challenge Sweden's close proximity to the Arctic Circle creates an extreme lighting condition known as the midnight sun. Throughout June and July, Swedes experience almost 24 hours of daylight. So it was a particular challenge for interior architect Gensler and lighting consultant Susan Brady Lighting Design (SBLD) to incorporate this Nordic sensibility toward light into a typical New York City high-rise office space for its client, the Swedish company Absolute Vodka.

architectural and lighting solution This generic 10,000-square-foot space is transformed through astute spatial planning, creative lighting techniques, and a palette of finishes that acknowledges Absolute's Scandinavian heritage and reinforces the blue tones of its branding campaign. The office is divided into a reception area, a conference room, a series of private and open offices, and support spaces. The client's request for natural light is achieved with consistent light levels from both natural and artificial light sources, giving the space an open, airy feeling. Lighting elements are integrated within the architecture, greeting visitors and employees immediately upon arrival. A pair of etched glass entry doors creates the silhouette of Absolute's trademark bottle. The backdrop of blue LEDs, from the reception area beyond, make it seem as if the bottle is 'on ice.'

An abundance of natural light and views of Central Park complement the main design feature of the reception area-a custom stainless-steel display case, innovatively illuminated with blue and white LED strips. The white LED strips are run vertically on the sides of each case, and horizontally edge the frosted glass shelves that display vodka bottles. Since a column to the left prohibited the extension of this display, white LED strips were employed to simulate the appearance of shelf lines and the outline of vodka bottles. Blue LED strips act as fill, and the overall effect is a display awash in a flood of blue light. Adjacent to the reception area and hidden behind a group of four pivoting panels sits the conference room equipped with state-of-the-art teleconferencing capabilities. Minimal fluorescent slots and low-voltage downlights provide the required task illumination. The lights are preset to a series of dimming levels that correspond to the room's different functions.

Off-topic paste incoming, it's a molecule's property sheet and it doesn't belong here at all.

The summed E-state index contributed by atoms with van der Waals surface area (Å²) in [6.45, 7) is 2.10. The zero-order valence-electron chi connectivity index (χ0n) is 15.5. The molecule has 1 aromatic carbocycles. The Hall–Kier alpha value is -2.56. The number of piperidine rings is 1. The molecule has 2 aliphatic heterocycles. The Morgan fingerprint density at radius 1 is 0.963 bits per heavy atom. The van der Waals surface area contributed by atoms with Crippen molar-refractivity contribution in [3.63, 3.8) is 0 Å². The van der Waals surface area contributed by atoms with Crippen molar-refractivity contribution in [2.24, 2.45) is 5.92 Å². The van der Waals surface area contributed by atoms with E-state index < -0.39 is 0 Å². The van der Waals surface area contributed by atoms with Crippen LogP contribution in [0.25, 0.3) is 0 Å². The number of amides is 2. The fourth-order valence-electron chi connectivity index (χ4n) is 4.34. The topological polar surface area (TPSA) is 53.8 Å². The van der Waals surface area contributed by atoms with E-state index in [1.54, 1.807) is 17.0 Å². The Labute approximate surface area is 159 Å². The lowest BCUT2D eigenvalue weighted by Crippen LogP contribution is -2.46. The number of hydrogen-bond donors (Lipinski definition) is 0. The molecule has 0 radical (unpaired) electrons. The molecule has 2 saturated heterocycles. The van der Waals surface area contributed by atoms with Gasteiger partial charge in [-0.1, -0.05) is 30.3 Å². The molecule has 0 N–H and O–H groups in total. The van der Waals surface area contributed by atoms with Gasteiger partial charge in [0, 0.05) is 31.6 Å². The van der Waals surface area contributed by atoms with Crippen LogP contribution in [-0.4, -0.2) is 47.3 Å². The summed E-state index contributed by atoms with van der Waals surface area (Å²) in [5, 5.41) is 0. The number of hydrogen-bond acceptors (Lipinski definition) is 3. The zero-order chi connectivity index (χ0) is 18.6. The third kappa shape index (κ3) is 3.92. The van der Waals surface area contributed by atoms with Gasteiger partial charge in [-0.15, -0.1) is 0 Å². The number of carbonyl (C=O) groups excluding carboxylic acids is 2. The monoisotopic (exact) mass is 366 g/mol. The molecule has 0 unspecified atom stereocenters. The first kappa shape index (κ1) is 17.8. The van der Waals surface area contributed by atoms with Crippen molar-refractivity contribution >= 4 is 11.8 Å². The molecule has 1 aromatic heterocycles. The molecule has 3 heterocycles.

In the open-office area, the defining feature is a suspended wooden-slat ceiling with a compact-fluorescent triangular light cove and a series of track lights concealed above. The result is a soft diffuse light, which filters through the openings. The use of wood throughout the project and especially on the ceiling helps to warm up the existing light color temperature. The walls of the perimeter offices facing the open area are frosted glass panels, so that even when the doors are closed, the interior open-office space still seems as if it were being flooded with daylight. In the private offices, indirect pendants supplemented with cove lighting are discreetly integrated above the doors to reinforce this effect.

The project provides light for everyone, defining space with a combination of direct light and diffuse glow, without drawing attention to the light fixtures and sources. Wherever possible, access to daylight is provided; however, when a true daylight source could not be achieved, innovative use of materials in combination with artificial light gives the impression of daylight. The result is a calm and comfortable work environment that stays true to its Scandinavian roots. elizabeth donoff